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Why Bailing Out BIXI is a Smart Investment
Justin Robertson: "The City of Toronto needs to get on board. And pronto."

Photo via flickr / Metrix X

Toronto has transitioned into a city of sharers. We share cars. We share kitchens. We share houses and couches. So when the BIXI bike sharing program was instituted in May 2011, it made perfect sense: It fit with Toronto’s growing and evolving communal mentality. Fast forward two years and BIXI faces the chopping block. The bike share network is almost certain to cash in its chips if the City of Toronto won’t throw out a lifeline. Earlier this week a city report revealed BIXI can’t afford their day-to-day operation costs and have asked for a loan restructure. Mayor Rob Ford said he is not willing to provide any financial support toward BIXI bikes and won’t spare a thought to expand the network. Later this month there will be an executive committee meeting to discuss exactly how and if the loan restructure will play out. Haven’t we been here before?

Late last year local cycling advocates and enthusiasts were trying the save the bike lanes of Jarvis Street. Now, here we are again, trying to keep a bike share program, which, on the surface, hasn’t been taken seriously enough. We are in a time where most North American cities are figuring out best practice for bike share programs. Momentum Magazine, a cycling-commuter publication, predicted 2013 as being the year for the “bike share” in North America. It claimed we should see more than 20,000 new bikes on the road. New York is launching their brand new bike sharing program, CitiBike, next month. This issue has again enraged Toronto cycling advocates, who are urging the city to bail out the program.

BIXI deserves to be given a fighting chance to thrive before being cast out to sea. But in order for this to happen, the City of Toronto needs to get on board. And pronto.

If you take a look at Montreal, in 2011 their municipality bailed out their BIXI program with $108 million to cover debt and growth. They spent money to fix it during a time where it was struggling financially. And now? It’s entering its fifth season and showing signs of growth. BIXI has been given little room to grow in Toronto. The city has a puny fleet of 1,000 bikes and 80 stations, compared to other BIXI cities such as London [UK] (more than 9,000 bikes and 687 stations) and Montreal (5,120 bikes, 411 stations). For a city that harbours more than one million bike commuters, it’s a pittance; there should be more faith shown in our cycling community, with more stations and bikes.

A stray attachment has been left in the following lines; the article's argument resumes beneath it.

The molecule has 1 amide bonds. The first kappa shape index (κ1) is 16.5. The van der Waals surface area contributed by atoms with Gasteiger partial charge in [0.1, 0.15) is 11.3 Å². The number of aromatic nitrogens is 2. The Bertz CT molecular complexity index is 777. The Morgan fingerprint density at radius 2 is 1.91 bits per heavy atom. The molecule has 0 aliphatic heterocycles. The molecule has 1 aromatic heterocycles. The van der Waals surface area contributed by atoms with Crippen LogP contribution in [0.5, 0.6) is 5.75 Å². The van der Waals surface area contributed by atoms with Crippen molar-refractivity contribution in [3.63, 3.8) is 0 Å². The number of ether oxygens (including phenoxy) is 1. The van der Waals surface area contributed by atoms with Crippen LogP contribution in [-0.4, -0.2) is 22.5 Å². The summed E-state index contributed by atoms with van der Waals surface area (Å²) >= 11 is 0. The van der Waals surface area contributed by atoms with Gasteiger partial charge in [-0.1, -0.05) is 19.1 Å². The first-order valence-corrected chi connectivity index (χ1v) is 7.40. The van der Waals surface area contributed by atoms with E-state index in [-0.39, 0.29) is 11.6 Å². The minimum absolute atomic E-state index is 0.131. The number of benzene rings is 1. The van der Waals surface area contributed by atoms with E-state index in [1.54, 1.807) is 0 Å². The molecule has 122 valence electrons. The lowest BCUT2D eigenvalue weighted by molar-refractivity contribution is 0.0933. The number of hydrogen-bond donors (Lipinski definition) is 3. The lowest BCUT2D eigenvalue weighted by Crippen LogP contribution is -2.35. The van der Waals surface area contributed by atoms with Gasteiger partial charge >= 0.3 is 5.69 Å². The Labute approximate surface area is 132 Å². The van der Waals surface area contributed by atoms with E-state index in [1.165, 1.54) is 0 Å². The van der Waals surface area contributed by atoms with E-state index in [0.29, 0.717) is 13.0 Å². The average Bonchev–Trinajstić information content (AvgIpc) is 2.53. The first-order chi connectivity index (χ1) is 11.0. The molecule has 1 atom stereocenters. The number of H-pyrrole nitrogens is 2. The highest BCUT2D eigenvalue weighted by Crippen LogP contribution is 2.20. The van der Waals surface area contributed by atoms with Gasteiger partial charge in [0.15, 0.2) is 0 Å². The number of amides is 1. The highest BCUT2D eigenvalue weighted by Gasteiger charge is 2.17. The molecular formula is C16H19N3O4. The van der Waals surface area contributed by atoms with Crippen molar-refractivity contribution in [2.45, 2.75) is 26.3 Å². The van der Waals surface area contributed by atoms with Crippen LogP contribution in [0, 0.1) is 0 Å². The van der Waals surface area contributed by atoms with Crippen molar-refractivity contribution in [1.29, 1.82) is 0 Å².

Also, the city is currently covered in bike lane projects. They are in it up to their necks. The city’s official bike plan focuses on expansion. Take a look at their vision: “To shift gears towards a more bicycle friendly city.” Losing BIXI would be the opposite of creating a bike friendly city. And when the city first launched the program it said it wanted to encourage cycling and increase bike trips in the downtown core. What they should have said was, increase trips downtown only — and nowhere else. How do you expect growth when you’re focusing on a pinhole portion of the city? 

Cycling advocate Jared Kolb says perhaps we should think of BIXI as transit, as opposed to a pastime or leisure activity. With the TTC choked to capacity, a comprehensive bike share program can alleviate crowding on transit vehicles by giving short and medium distance commuters another option. One rider commented, BIXI bikes actually make the diagonal trips through the city much faster. It’s worth noting too, BIXI’s recent push for their new occasional five dollar membership. Even with a restricted fleet and city stations, they’ve still worked to make bike sharing as accessible as possible, and with web accessibility, maps and apps, you can’t say they haven’t tried to make it work. 

An extensive 156-page bike-sharing report released last year, one that included Toronto’s BIXI bikes, looked at user relationships and the functionality of operations throughout North America. It found that more than 75 per cent of operators interviewed received start up or operational funding. It also made the point: the idea of bike sharing is not a new concept. It’s been around for decades. In 1994, Portland became the first city to implement the Yellow Bike Project, a free service which ended in 2001. Since then, the bike share concept has been adopted by cities in 40 countires looking for alternate modes of transport.

The good news is: there’s hope for BIXI. It has support.

Councillor Mike Layton wants expansion. As too, Councillor Denzil Minnan-Wong who is also open to idea of private funding.  The Toronto Star outlined a few ways BIXI could be funded as well. What’s most encouraging, since the launch Toronto boasts 4,630 paid subscribers and more than 1.3 million cycling trips. That’s a good start. The options here are endless, but it’s how we invest from here onward that will determine the future of BIXI.  It seems like the time is right to springboard into expansion.


Justin Robertson is a freelance journalist from Toronto. His work has appeared in The Walrus, National Post and Toronto Standard. Follow Justin on Twitter @justinjourno

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